Rasheed thinks two things turned the third match in Beauclercq’s favor. “All of my friends came and watched. I had never played in front of many fans before,” he said. “It was more of a spectacle than I was used to, at least a spectacle by high school tennis standards.”
Also, Moline’s coach had sat courtside in their last match to study Rasheed. “I still had some weaknesses in my game, like hitting low balls with my forehand,” Rasheed said. “He hit a lot of low balls to my forehand.”
A weak forehand was the first flaw Park had exposed in Rasheed’s game three years earlier.
“Before high school, my forehand was terrible,” Park said. “All I did was charge the net, regardless of whether it was an optimal solution. One of the things I learned when I played Kevin was you have to have a good enough baseline game where at least some of the time you can play at the baseline and not be horribly overmatched.”
Beauclercq was almost strictly a baseliner, growing up playing on red clay in Europe.
Rasheed was an athlete turned tennis player. He was a standout swimmer and also a pitcher in Little League. As a swimmer, he won Illinois state titles at the 10-under and 12-under age levels and still holds part of a NIC-10 record on one of Freeport’s relay teams.
Those varied skills helped him when he began working with Ed Schradermeier, then the tennis pro at the YWCA Racquet Center and now Freeport’s boys tennis coach.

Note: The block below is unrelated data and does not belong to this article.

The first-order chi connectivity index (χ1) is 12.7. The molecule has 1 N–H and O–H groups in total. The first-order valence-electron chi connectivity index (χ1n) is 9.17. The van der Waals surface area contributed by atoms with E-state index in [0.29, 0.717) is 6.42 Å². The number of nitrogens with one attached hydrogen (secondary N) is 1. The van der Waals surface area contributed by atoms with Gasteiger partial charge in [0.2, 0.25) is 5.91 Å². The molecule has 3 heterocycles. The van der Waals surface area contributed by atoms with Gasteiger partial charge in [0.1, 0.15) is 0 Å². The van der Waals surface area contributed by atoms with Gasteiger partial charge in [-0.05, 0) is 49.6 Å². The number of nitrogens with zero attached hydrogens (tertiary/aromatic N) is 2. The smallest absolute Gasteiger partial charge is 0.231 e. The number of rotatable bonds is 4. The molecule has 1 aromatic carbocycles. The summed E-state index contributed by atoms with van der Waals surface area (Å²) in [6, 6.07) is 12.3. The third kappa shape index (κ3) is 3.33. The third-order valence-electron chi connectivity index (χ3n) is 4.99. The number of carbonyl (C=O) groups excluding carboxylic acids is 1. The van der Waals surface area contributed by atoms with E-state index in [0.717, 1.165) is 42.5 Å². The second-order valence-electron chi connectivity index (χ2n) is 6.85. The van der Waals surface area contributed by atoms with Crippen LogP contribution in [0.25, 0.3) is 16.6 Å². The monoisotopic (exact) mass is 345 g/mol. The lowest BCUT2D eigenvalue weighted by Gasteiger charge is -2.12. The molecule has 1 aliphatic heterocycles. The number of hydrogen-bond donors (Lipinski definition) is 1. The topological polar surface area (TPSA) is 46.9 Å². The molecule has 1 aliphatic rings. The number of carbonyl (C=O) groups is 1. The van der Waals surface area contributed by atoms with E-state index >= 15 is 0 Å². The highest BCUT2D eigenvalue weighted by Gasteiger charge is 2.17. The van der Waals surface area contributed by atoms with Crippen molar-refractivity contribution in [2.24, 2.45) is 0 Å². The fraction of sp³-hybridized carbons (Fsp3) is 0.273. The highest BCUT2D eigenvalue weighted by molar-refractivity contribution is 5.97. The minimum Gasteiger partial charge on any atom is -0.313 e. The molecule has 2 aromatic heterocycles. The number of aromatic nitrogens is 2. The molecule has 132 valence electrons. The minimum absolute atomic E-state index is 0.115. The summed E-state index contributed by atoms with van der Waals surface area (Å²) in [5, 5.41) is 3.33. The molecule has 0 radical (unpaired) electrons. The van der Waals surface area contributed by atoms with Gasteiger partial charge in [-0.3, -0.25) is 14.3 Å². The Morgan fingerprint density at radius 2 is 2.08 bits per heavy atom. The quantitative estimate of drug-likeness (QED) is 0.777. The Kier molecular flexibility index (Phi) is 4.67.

“I never taught another player who would take something I would teach and improve upon it within the first lesson,” Schradermeier said. “But he was such an extreme athlete. When I showed him a kick serve, by the end of the first practice he was hitting it with his swimming motion in a way I couldn’t imagine. He would pronate his arm using his swimming motion and he could get it to kick both ways.”
“Throughout my high school career, my serve and volley game was my bread and butter,” Rasheed said. “I was one of the early adopters of big kick serves. There are ways to manipulate the axis of rotation so the ball bounces straight up and forward or up and to the right, which is normally known as the twist serve. My service motion looked a little atypical, like a forehand swimming stroke. I have no idea if those two are related, but I had a great kick serve. Ed is the one who taught me that.”
Rasheed also got serve and volley tips from Corey Engel, who succeeded Schradermeier at the Racquet Center.
“Derek wasn’t the smoothest guy, but he made up for it with an extremely high IQ and incredible athleticism,” Engel said. “He just did not miss balls. I was a serve and volleyer. I told him he needed to employ that along with his baseline game to keep his opponents at bay. He wasn’t your typical serve and volleyer like a McEnroe guy. He’d serve and wait for the right time to approach. He was just a winner mentally.”
Rasheed’s first win over Park featured an odd-looking ending. Rasheed won the 1994 sectional title 6-3, 5-4 (retired). He led 40-15 on his serve when Park got hurt and couldn’t finish, an injury that would pop up again when Park retired in the first set in his fourth-round match at state as a sophomore the next week.